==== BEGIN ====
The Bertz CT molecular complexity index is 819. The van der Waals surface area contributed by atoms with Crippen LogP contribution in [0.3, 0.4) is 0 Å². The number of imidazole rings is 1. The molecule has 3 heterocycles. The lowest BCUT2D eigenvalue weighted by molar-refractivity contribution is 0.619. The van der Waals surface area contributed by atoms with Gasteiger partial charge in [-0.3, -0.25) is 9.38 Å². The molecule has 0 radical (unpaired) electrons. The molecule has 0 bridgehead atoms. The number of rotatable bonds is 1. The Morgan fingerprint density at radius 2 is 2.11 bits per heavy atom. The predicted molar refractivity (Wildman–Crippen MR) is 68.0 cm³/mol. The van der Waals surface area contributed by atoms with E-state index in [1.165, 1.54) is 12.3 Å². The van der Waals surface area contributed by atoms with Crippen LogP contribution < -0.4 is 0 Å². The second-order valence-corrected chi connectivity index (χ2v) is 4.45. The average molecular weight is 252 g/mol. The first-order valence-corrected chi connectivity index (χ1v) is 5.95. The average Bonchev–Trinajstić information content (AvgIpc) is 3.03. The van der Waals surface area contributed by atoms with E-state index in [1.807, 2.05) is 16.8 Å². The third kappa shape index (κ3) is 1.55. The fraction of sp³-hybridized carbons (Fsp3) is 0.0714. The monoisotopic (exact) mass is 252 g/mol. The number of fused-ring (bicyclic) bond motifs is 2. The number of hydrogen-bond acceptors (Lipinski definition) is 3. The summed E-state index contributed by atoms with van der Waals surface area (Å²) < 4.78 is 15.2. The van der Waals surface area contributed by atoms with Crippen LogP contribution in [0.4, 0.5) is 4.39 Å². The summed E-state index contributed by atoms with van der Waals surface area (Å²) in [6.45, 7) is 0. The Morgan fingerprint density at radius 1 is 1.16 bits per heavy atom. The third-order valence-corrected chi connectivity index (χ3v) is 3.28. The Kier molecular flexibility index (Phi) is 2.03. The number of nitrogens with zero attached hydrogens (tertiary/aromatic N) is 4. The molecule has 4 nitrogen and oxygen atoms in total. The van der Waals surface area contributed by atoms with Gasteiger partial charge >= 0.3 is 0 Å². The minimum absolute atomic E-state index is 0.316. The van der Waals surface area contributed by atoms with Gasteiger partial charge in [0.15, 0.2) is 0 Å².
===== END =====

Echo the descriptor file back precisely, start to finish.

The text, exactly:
The Bertz CT molecular complexity index is 819. The van der Waals surface area contributed by atoms with Crippen LogP contribution in [0.3, 0.4) is 0 Å². The number of imidazole rings is 1. The molecule has 3 heterocycles. The lowest BCUT2D eigenvalue weighted by molar-refractivity contribution is 0.619. The van der Waals surface area contributed by atoms with Gasteiger partial charge in [-0.3, -0.25) is 9.38 Å². The molecule has 0 radical (unpaired) electrons. The molecule has 0 bridgehead atoms. The number of rotatable bonds is 1. The Morgan fingerprint density at radius 2 is 2.11 bits per heavy atom. The predicted molar refractivity (Wildman–Crippen MR) is 68.0 cm³/mol. The van der Waals surface area contributed by atoms with E-state index in [1.165, 1.54) is 12.3 Å². The van der Waals surface area contributed by atoms with Crippen LogP contribution < -0.4 is 0 Å². The second-order valence-corrected chi connectivity index (χ2v) is 4.45. The average molecular weight is 252 g/mol. The first-order valence-corrected chi connectivity index (χ1v) is 5.95. The average Bonchev–Trinajstić information content (AvgIpc) is 3.03. The van der Waals surface area contributed by atoms with E-state index in [1.807, 2.05) is 16.8 Å². The third kappa shape index (κ3) is 1.55. The fraction of sp³-hybridized carbons (Fsp3) is 0.0714. The monoisotopic (exact) mass is 252 g/mol. The number of fused-ring (bicyclic) bond motifs is 2. The number of hydrogen-bond acceptors (Lipinski definition) is 3. The summed E-state index contributed by atoms with van der Waals surface area (Å²) < 4.78 is 15.2. The van der Waals surface area contributed by atoms with Crippen LogP contribution in [0.4, 0.5) is 4.39 Å². The summed E-state index contributed by atoms with van der Waals surface area (Å²) in [6.45, 7) is 0. The Morgan fingerprint density at radius 1 is 1.16 bits per heavy atom. The third-order valence-corrected chi connectivity index (χ3v) is 3.28. The Kier molecular flexibility index (Phi) is 2.03. The number of nitrogens with zero attached hydrogens (tertiary/aromatic N) is 4. The molecule has 4 nitrogen and oxygen atoms in total. The van der Waals surface area contributed by atoms with Gasteiger partial charge >= 0.3 is 0 Å². The minimum absolute atomic E-state index is 0.316. The van der Waals surface area contributed by atoms with Gasteiger partial charge in [0.15, 0.2) is 0 Å².